Release Date: Oct 30, 2015
Record label: Tri Angle
Genre(s): Electronic, Pop/Rock, Club/Dance, Garage Rap/Grime
Despite living in Houston, Texas, Eric Burton is one of the most influential artists in the modern grime scene. His earliest releases as Rabit predicted the weightless grime that would later be solidified by Mumdance and Logos. He was the only artist featured in all the early Functions Of The Now mixes, which form one of the instrumental grime movement's definitive documents.
With his first full-length, Houston-based producer Rabit (aka Eric Burton) proves once more why he's a perfect fit for the Tri Angle roster and a circle of friends and collaborators that includes Mumdance, Logos, and the Janus collective. Like many of those artists, he takes grime's violent bleakness to new heights (or should that be depths?) as he shatters its boundaries. Arriving just a few months after the Baptizm EP, Communion's wider scope allows Rabit to address issues of sexuality, gender, and widespread corruption with a charged viewpoint.
Since joining up with Tri Angle Records last year, Texas-based producer Eric Burton (who records as Rabit) has fixed his eyes on God. He called his first release — a short-form collection of alien boom-baps and rifle cracks — Baptizm and his debut full-length comes bearing the name Communion, both of which underscore a fascination with sacrament, ritual, and ceremony as a means of marking growth. In a recent interview with Dummy, Burton explained that he grew up in Catholic school, but said his main feelings associated with that period of his life — as a non-religious queer person — were of “fear and shame.
Eric Burton produces a dark, genre-transcending sort of electronic music, yet has recently been lumped in with the new wave of grime, alongside the likes of Visionist and Filter Dread. Unlike those other two artists, Burton — who records as Rabit — is based in Houston, not in London. Burton's oeuvre may borrow tropes from grime, but his isolation from the rest of the scene is demonstrated by the singularity of his sound.Communion is his debut full-length, his second release for Tri Angle following the Baptizm EP, which arrived earlier this year.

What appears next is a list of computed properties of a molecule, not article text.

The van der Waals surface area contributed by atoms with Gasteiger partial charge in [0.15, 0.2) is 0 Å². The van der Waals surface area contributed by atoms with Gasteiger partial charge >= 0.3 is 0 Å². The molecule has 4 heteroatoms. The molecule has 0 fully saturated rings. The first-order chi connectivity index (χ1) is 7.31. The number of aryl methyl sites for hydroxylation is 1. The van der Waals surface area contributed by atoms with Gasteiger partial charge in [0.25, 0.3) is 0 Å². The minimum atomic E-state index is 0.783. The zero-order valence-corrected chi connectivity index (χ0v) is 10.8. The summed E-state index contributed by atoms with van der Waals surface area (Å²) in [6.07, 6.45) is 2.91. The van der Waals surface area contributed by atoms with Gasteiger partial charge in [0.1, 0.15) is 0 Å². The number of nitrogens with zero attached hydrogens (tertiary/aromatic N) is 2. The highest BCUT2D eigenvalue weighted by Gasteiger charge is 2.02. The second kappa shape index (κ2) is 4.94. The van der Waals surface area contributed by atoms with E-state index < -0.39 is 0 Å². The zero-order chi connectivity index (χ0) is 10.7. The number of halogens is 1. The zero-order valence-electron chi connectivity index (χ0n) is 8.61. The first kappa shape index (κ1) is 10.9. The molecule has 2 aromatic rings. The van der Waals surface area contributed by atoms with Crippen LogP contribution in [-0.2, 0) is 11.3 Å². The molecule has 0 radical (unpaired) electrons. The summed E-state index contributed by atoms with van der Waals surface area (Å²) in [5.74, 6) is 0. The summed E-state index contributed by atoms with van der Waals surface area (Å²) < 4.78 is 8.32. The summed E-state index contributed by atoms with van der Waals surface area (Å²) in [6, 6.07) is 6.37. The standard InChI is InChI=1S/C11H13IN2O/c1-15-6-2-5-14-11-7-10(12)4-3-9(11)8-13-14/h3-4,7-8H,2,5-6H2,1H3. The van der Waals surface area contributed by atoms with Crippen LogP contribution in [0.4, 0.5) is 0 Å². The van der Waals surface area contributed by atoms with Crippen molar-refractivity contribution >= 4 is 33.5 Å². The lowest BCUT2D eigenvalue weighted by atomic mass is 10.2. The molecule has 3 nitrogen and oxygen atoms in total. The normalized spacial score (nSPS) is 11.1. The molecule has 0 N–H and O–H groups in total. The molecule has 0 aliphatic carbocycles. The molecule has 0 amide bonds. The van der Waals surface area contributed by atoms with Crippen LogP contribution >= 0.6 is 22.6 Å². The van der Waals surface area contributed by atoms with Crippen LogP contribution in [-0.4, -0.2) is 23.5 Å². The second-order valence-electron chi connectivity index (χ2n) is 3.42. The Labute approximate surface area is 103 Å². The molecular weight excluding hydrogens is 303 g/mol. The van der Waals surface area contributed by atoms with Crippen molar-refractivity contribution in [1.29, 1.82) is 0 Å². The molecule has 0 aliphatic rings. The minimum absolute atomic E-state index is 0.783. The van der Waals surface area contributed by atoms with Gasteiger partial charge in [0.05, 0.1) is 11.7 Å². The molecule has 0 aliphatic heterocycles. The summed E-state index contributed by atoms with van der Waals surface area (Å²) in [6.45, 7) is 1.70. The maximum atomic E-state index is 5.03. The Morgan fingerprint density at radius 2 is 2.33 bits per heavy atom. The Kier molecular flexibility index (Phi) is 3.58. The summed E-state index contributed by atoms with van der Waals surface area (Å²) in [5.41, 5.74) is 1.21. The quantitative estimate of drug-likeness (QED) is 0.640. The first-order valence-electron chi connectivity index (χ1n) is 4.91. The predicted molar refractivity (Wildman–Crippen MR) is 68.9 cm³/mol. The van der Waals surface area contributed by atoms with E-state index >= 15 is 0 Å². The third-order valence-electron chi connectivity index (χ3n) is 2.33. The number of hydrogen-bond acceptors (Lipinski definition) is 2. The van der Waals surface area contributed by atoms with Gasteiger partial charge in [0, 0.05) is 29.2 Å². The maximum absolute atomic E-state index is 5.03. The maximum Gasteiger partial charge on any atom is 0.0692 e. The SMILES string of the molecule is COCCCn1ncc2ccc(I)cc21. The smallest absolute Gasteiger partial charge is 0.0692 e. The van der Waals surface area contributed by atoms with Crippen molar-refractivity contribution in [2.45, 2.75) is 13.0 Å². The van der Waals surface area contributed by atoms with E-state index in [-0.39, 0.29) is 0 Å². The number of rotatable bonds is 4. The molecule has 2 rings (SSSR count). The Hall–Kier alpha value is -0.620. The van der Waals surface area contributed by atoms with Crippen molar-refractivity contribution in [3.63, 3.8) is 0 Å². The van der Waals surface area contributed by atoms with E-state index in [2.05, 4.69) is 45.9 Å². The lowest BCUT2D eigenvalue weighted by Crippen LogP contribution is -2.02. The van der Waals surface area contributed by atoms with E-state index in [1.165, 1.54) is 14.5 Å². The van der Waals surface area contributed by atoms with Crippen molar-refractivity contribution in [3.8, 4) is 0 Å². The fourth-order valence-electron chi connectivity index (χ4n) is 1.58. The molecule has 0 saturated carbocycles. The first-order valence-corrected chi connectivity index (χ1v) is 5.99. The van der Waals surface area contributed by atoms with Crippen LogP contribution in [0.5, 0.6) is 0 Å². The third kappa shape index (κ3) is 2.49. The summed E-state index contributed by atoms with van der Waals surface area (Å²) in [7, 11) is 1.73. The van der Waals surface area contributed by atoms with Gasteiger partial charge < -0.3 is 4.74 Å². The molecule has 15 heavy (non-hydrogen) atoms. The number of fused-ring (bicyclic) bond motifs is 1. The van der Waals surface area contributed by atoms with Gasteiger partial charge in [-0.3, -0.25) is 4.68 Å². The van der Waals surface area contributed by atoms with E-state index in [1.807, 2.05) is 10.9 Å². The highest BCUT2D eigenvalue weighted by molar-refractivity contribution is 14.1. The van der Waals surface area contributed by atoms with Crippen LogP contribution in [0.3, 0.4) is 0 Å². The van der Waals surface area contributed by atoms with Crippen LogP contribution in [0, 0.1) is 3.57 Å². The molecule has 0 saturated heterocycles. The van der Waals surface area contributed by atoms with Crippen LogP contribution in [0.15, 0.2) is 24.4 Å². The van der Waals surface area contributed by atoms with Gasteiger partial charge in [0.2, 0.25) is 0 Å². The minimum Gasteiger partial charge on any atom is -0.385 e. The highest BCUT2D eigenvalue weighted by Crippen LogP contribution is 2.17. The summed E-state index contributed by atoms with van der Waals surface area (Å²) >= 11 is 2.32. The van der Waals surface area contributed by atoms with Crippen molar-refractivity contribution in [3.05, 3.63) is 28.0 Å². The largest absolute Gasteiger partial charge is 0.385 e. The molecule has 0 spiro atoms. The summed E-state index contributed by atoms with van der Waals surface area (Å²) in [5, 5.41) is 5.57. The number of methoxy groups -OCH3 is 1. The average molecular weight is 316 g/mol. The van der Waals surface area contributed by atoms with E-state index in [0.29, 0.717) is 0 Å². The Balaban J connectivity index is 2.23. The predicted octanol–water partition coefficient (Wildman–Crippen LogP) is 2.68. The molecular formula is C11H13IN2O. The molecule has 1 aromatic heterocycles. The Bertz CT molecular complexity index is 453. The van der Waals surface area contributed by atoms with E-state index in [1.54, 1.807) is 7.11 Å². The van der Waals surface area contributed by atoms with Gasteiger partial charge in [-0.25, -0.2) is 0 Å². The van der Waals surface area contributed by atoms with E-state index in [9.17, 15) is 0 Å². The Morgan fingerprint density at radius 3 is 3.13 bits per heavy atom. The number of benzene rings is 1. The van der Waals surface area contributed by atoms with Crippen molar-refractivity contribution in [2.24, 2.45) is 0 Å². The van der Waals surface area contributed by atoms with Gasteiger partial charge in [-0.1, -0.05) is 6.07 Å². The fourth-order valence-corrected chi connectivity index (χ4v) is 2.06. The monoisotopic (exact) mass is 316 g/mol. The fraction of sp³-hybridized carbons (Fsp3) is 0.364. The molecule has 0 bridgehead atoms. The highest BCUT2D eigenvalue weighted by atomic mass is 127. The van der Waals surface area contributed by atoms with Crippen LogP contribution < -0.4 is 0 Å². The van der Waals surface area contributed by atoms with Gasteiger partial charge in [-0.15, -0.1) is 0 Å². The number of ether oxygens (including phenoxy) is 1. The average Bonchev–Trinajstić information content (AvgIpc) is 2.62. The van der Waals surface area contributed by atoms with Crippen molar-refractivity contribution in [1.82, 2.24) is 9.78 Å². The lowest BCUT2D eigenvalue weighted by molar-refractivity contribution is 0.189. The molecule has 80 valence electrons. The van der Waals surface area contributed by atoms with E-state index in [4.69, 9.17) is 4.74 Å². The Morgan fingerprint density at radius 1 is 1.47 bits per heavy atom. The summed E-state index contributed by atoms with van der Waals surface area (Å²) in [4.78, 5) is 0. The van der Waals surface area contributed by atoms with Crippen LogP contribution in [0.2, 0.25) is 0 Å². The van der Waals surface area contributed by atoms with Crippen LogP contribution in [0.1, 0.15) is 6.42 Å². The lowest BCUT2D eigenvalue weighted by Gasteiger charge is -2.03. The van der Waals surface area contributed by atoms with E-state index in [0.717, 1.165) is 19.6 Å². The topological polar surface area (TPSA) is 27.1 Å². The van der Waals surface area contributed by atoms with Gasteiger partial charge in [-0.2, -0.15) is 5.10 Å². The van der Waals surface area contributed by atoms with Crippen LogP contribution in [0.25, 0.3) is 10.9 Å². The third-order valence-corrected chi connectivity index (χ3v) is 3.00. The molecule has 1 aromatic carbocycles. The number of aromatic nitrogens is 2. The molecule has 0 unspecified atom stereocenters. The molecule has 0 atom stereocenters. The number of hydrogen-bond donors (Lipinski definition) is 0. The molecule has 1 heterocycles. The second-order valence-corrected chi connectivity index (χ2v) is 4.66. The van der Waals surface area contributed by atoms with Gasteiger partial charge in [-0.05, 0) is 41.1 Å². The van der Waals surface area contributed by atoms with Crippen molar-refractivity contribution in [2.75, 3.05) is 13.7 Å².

Rabit (Eric Burton) is from Texas, and though his music has generally maintained a loose dialogue with UK grime, it has also increasingly nurtured its own identity. His early work found an uneasy midpoint between violence and grace: On 2013's Sun Showers EP, misty synths crept on cat feet, surrounded by jabbing, staccato rhythms. This year's Baptizm EP, his first for Tri Angle, amped up both his tendencies in equal measure, but on Communion the truce has broken, and all hell breaks loose.
Rabit hails from Houston, Texas, but one of his biggest influences was born across the pond: grime. His take on the British genre has earned him fans ranging from Björk to veteran grime MC Riko Dan (who worked with Rabit on killer tune 'Black Dragons' in 2014).But on his debut album 'Communion', Rabit leaves behind instrumental grime for something darker and stranger. It's loaded with apocalyptic imagery, from the corroded textures of 'Flesh Covers Bone' to the landmine explosions of 'Pandemic'.There are a few tear-out moments (see the unhinged 'Black Gates' and the volatile 'Burnerz'), but the biggest rewards come from more alien and introspective moments such as 'Glass Harp Interlude'.
A couple of months ago we received a transmission from the future, via producer Rabit and multimedia artist Chino Amobi. Titled The Great Game: Freedom From Mental Poisoning, it was a 40 minute screed of resistance from a future world where a capitalist china-syndrome on a global scale is unleashed upon human culture and corporeality. Its violent digital sounds, militarised outbursts of noise, religious symbolism, and a female disembodied voice inform us that humanity is part of a "Great Game" where every exchange has become capitalised, intensified and replicated to the point of toxicity while "geopolitical explosions" and "Chinese drones spotted in Nigeria" tells of deregulated, never-ending cultural and economic warfare being waged upon us.